From Arab Spring to Incriminating Iran

Friday, October 21, 2011

Mohammad Khajouei
Master’s Degree in Middle East Studies

New charges leveled by the United States against the Islamic Republic of Iran are currently at the center of debates among scholars and analysts who are painstakingly going through them.

The main question of this article is what relationship can possibly exist between those charges and recent regional developments which are collectively known as the Arab Spring?

Undoubtedly, the US charges against Iran and escalation of pressures on the country have their roots in regional developments. Recognition of those root causes, therefore, will help better understanding of the whole scenario.

Before bringing up the new charges Americans had certainly weighed the situation in the region and started their new project with due attention to components of the existing complicated situation in the region and new political arrangements.

Popular uprisings in the Middle East and North Africa, which started in Tunisia and, before long, swept through the whole region, have not only demolished age-old political structures of some Arab countries, but have also changed power blocs in the region.

As popular protests spread through the region, the alliance known as the “Arab moderation” front which constituted a bloc of conservative Arab states pivoted around Saudi Arabia and Egypt and was the most influential regional power bloc, was threatened with total annihilation.

After Egypt distanced from that alliance and protests increased in other Arab members, the alliance has lost much of its regional influence.

After the alliance experienced the first shockwave, Saudi Arabia, as the standard-bearer of conservative Arab states, has tried to resuscitate it out of its current condition of isolation. Saudis were not optimistic about the Americans and censured them for having left the former Egyptian president, Hosni Mubarak, on its own. They argued that by doing so, the United States had turned the table against conservative regimes which had basked in the unbridled support of Washington for many long years.

Complexity and multifaceted nature of popular uprisings in the region and the quality of the new regional order arising from them was so astounding as to make all regional and transregional powers attempt to influence its course and align it with their own interests as much as possible.

This issue has caused great concern in Saudi Arabia as the main guardian of traditional regional order, on the one hand, and the United States as the most active transregional power in the Middle East, on the other hand. They have thus decided to prevent developments from taking an uncontrolled course which would threaten their best interests in the region.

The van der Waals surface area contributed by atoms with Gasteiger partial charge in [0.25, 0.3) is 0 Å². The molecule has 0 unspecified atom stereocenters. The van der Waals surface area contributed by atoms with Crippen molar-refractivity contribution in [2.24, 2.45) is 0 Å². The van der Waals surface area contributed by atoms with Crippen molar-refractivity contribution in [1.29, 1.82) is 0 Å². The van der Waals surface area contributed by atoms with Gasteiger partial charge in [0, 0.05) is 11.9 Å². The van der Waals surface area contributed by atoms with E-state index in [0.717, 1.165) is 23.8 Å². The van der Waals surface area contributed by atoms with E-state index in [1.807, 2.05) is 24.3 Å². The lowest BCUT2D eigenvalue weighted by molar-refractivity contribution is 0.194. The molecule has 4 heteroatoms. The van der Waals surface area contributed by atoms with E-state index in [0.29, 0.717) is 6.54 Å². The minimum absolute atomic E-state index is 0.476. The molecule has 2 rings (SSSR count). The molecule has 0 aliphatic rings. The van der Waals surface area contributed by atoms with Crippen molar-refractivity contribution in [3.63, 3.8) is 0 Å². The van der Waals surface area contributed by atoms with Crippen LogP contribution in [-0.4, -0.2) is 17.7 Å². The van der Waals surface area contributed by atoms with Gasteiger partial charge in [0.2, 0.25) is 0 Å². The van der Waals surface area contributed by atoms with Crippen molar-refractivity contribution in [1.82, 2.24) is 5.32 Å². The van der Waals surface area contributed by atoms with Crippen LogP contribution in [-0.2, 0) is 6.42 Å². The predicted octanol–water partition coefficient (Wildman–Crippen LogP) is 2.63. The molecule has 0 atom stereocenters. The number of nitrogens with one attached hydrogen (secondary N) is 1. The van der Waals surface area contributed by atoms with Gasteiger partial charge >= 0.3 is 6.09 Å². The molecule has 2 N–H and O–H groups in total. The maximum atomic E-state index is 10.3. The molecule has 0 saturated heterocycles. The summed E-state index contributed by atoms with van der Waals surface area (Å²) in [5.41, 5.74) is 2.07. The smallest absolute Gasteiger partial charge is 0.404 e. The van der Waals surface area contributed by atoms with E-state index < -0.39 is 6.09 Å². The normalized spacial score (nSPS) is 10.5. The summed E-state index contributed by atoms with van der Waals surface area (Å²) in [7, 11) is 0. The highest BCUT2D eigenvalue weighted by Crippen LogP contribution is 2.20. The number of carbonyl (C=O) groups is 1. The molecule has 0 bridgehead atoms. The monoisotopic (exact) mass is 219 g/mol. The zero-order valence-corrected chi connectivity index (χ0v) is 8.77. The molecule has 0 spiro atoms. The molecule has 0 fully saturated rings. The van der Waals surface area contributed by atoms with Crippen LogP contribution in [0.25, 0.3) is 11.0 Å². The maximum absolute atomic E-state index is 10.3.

As time went by, the United States like most other countries was flummoxed more and more by the wave of change-seeking in the region. Washington then reached the conclusion that in addition to taking sides with certain regional uprisings it should also try to keep some traditional structures in place in a bid to forge a balance among all political fronts in the region and better protect its regional interests. As a result, the US new policy is aimed at creating a new regional balance between the traditional conservative front and a new front with Egypt and Turkey as the main axes.

Meanwhile, the United States and Saudi Arabia are also trying to settle scores with another front whose interests is essentially at odds with their regional interests and approaches. That front is known as resistance front and is led by Iran and Syria with power bases in Lebanon, Palestine, and Iraq.

Banking on the existing volatile conditions in the region, the United States is trying to achieve its long-awaited goal of settling the old score with the resistance front in the region once and for good.

The ongoing unrest in Syria, which is a pillar of the resistance front, has further emboldened the United States to pursue that goal more assiduously. Meanwhile, Washington is trying to further isolate the pioneer of the resistance in the region, that is, Iran, by imposing more pressures on the country.

Those pressures are exerted in three fronts: the nuclear case, Iran’s human rights case, and the recent alleged assassination plot targeting the Saudi ambassador to Washington, Adel al-Jubeir. The main goal is to prevent Iran from finding any way out of its predicament.

By adopting this policy, the United States is trying on one side to do in the resistance front for good and, on the other side, to assign a more active role in regional developments to Saudi Arabia and Israel which have been increasingly isolated in the past few months. As such, Washington is trying to create a new balance between these countries and Arab uprisings in other regional states; a balance which will better serve long-term interests of the United States in the region.

Perhaps it is still too early to talk about the fate and consequences of mounting pressures on Iran. The existing evidence, however, proves that such pressures are sure to further increase in the near future as new political groupings in the region become more pronounced.

Although the United States has persistently pursued to establish its desirable regional order in the Middle East, however, experience has proven that the state of affairs has not always been to its benefit. Therefore, Americans have not always been able to achieve their desired results and sometimes, even the opposite of what they yearned for has taken place.

The Middle East is verily a land of quicksand which rapidly changes shape with every strong wind. As a result, a hill may turn into a vale and vice versa in no time.

More By Mohammad Khajouei:

*Iran & Bahrain: Necessity of Mutual Understanding of Interests:

*Iran & Turkey: Rival or Complementary?:

*From Arab Spring to Fall of Ankara-Tel Aviv Ties:

طراحی و توسعه آگاه‌سیستم